U.S. Rep. Peter DeFazio is floating a proposal for logging and preservation in Western Oregon's federal forests that he says could mean a stable source of funding for the Oregon counties that historically have depended upon timber revenue from the federal lands. Like anything to do with the 2.2 million acres of Oregon forests administered by the U.S. Bureau of Land Management, it's controversial, but the current legal logjam has many looking for a new direction. The most recent management strategy for these lands - the Western Oregon Plan Revision, or WOPR - is bogged down in competing lawsuits with environmentalists arguing that it doesn't meet federal requirements while the timber industry alleges that it doesn't allow enough logging. To read more of this article link to: http://www.registerguard.com/web/newslocalnews/26715679-41/oregon-defazio-trust-forests-lands.html.csp

  2. Wood Chips From Low-Value Trees Eligible for REC's in NC
      Forest Business Network, Published by Lisa Gibson, August 20th

    The Appeals Court of North Carolina has unanimously turned down an appeal against a decision by the North Carolina Utilities Commission to allow the inclusion of wood chips derived from low-value whole trees in the state's renewable energy definition. In late 2010, power utility Duke Energy requested that cofiring wood chips derived from lower-value whole trees be eligible for renewable energy credits (REC) under the state's renewable energy standard. To read more of this article link to: http://www.forestbusinessnetwork.com/6631/wood-chips-from-low-value-trees-eligible-for-recs-in-nc/

  3. Take Back Utah Holds Rally at State Capitol
      Deseret News, Published by Benjamin Wood, August 20th

    Land-use advocates from across Utah gathered Saturday for the Take Back Utah parade and rally. The event, which started at the Utah Fairpark and made its way to the state Capitol, was held to promote resistance to the federal government's control of public lands in Utah. Sen. Orrin Hatch, R-Utah, Rep. Rob Bishop, R-Utah, and Rep. Mike Noel, R-Kanab, addressed the crowd, drawing cheers as they spoke of the fight for state's rights going on in Washington. "We have, unfortunately, an administration right now that doesn't have quite the same vision for public lands that we do," Bishop said. To read more of this article link to: http://www.deseretnews.com/article/705389506/Take-Back-Utah-holds-rally-at-state-Capitol.html

  4. Wis. Officials Start Work on Timber Clearing Plan
      The Associated Press, Published by Todd Richmond, August 23rd

    State forestry officials said Tuesday they're moving ahead with a multi-front plan to salvage hundreds of thousands of downed trees across far northwestern Wisconsin that calls for using soldiers to clear debris, relaxing air pollution permits and raising weight limits on the region's roads for loggers. Severe storms in July toppled trees over more than 130,000 acres in Bayfield, Burnett, Douglas, Polk and Washburn counties. The storms left about 2 million cords of wood on the ground, equivalent to a year's worth of logging. To read more of this article link to: http://www.chron.com/news/article/Wis-officials-start-work-on-timber-clearing-plan-2138048.php

  5. Minnesota Forest Industries will continue giving away free seedlings at State Fair
      HometownSource.com, August 24th

    At its Minnesota State Fair booth, Minnesota Forest Industries to highlight its $8.9 billion economic impact and 30,000 jobs statewide with theme: 'Jobs do grow on trees…and we grow a lot of trees!' Minnesota Forest Industries (MFI), has been a Minnesota State Fair favorite for 20 years by giving away free seedlings at its booth in the Education Building. And this year, MFI is reminding fairgoers that jobs grow on trees, too - more than 30,000 jobs statewide, to be exact. The theme of MFI's booth this year is "Jobs do grow on trees…and we grow a lot of trees!" Visitors to the booth will see a 6' foot tall "jobs tree" highlighting more than 40 different professions that are part of the state's $8.9 billion forest products industry. To read more of this article link to: http://hometownsource.com/2011/08/24/minnesota-forest-industries-will-continue-giving-away-free-seedlings-at-state-fair/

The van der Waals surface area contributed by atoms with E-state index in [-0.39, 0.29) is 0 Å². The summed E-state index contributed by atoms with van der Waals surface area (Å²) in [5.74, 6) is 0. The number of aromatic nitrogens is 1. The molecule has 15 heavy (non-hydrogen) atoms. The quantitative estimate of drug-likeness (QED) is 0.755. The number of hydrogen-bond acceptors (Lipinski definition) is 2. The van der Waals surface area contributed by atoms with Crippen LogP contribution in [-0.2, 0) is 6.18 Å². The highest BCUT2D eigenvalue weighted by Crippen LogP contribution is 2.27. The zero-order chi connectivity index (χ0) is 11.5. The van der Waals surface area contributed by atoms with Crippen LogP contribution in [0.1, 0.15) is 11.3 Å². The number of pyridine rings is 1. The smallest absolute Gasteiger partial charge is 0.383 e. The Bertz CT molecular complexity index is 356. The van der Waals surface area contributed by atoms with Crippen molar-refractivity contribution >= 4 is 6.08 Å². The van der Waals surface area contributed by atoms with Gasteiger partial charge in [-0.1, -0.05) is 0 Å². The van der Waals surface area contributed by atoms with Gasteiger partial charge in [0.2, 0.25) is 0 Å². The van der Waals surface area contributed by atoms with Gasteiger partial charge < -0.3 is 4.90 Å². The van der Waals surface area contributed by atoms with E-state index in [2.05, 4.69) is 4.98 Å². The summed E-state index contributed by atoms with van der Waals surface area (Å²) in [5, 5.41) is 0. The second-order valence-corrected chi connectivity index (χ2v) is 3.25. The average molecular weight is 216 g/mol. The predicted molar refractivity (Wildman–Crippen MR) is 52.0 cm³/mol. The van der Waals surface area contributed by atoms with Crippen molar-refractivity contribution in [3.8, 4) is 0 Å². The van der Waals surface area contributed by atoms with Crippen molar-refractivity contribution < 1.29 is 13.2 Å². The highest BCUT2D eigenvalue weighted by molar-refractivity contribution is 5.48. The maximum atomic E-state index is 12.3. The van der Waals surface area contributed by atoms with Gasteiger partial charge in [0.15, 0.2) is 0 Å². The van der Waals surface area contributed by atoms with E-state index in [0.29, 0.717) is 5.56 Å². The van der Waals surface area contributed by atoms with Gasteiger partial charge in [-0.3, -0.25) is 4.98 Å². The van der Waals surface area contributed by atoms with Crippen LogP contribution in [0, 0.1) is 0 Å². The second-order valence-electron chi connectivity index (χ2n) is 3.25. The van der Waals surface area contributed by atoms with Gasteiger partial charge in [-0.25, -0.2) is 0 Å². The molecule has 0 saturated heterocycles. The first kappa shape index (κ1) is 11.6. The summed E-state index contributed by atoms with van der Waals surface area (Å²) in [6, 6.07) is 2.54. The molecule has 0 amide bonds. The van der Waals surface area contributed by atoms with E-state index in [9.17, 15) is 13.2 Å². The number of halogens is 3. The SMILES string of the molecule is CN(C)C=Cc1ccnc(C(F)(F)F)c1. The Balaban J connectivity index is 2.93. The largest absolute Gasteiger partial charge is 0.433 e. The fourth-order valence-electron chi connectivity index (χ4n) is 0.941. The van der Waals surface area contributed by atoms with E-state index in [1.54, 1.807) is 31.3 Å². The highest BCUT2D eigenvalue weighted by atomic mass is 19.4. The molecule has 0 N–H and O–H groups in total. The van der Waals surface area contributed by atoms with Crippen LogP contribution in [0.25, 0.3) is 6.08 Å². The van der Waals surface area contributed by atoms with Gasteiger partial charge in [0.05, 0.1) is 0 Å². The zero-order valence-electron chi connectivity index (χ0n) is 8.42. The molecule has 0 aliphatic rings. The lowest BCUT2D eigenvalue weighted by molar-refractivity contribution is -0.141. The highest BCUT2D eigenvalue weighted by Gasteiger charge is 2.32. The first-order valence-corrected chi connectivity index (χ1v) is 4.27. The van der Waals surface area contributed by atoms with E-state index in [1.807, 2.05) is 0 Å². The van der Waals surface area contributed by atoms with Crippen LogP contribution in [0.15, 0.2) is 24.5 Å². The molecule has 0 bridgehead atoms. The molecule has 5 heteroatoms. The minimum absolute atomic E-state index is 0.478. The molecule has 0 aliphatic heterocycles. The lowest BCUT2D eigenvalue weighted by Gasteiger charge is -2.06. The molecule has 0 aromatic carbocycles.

Last Week in Congress

  1. The U.S. Senate and House of Representatives are on recess until September 6th.

Wildfire Update

  1. At Least 6 Fires Burning in Wyoming
      The Houston Chronicle, Augsut 24th

    Six wildfires were burning in Wyoming on Tuesday, including one that has blackened about 8,500 acres of trees and grass 15 miles west of Wheatland. Authorities said the Wheatland fire destroyed a seasonal cabin and an outbuilding. The lightning-started fire is about 20 percent contained. About 200 personnel were on scene. A fire in the Gros Ventre Wilderness northeast of Jackson had burned about 3,600 acres by Tuesday. About 75 personnel were on the scene. Fire managers had not posted a containment figure. The lightning-caused fire was spotted on Saturday. To read more of this article link to: http://www.chron.com/news/article/At-least-6-wildfires-burning-in-Wyoming-2138096.php

  2. Saddle Creek Comlex Fire Sees Slight Growth
      KPAX.com, Published by Breanna Roy, August 25th

    The Saddle Creek fire that jumped from Idaho into southern Ravalli County earlier this week has grown slightly, and at last check was burning over 21,150 acres. Nearly 175 personnel are battling the blaze which blew up by 17,000 cares on Monday and is consuming acres on the Bitterroot National Forest as well as on the Salmon-Challis National Forest in Idaho. The wildfire has also been pumping smoke into the Bitterroot Valley over the past couple of days, coating the air with a smoke haze and at times sending little bits of ash to the ground as far north as Lolo. To read more of this article link to: http://www.kpax.com/news/saddle-creek-comlex-fire-sees-slight-growth/

About the Policy Update:

Disclaimer: The Society of American Foresters does not necessarily endorse the views expressed in the news items and/or links to additional information that appear in the Policy Update.

Problems? If you experience any problems with the Policy Update please let us know so we can work to resolve the problem. If problems persist, we can make arrangements to send the Policy Update to you in an alternative format.